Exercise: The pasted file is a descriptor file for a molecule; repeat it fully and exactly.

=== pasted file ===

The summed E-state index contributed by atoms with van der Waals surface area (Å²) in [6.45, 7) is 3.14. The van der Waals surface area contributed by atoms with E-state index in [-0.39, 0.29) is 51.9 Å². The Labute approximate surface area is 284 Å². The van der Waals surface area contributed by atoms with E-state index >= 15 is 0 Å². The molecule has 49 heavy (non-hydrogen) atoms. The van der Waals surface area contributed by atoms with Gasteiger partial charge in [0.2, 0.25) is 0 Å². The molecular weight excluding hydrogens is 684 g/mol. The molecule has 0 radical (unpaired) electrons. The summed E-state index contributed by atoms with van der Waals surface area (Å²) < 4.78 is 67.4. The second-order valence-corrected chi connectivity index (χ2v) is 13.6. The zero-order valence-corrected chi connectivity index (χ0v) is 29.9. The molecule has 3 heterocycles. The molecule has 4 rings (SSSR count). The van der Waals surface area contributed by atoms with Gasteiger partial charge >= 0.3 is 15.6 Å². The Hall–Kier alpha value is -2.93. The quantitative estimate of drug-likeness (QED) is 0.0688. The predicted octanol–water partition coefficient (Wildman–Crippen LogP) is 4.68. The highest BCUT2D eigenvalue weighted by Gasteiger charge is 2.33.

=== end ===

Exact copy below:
The summed E-state index contributed by atoms with van der Waals surface area (Å²) in [6.45, 7) is 3.14. The van der Waals surface area contributed by atoms with E-state index in [-0.39, 0.29) is 51.9 Å². The Labute approximate surface area is 284 Å². The van der Waals surface area contributed by atoms with E-state index >= 15 is 0 Å². The molecule has 49 heavy (non-hydrogen) atoms. The van der Waals surface area contributed by atoms with Gasteiger partial charge in [0.2, 0.25) is 0 Å². The molecular weight excluding hydrogens is 684 g/mol. The molecule has 0 radical (unpaired) electrons. The summed E-state index contributed by atoms with van der Waals surface area (Å²) < 4.78 is 67.4. The second-order valence-corrected chi connectivity index (χ2v) is 13.6. The zero-order valence-corrected chi connectivity index (χ0v) is 29.9. The molecule has 3 heterocycles. The molecule has 4 rings (SSSR count). The van der Waals surface area contributed by atoms with Gasteiger partial charge >= 0.3 is 15.6 Å². The Hall–Kier alpha value is -2.93. The quantitative estimate of drug-likeness (QED) is 0.0688. The predicted octanol–water partition coefficient (Wildman–Crippen LogP) is 4.68. The highest BCUT2D eigenvalue weighted by Gasteiger charge is 2.33.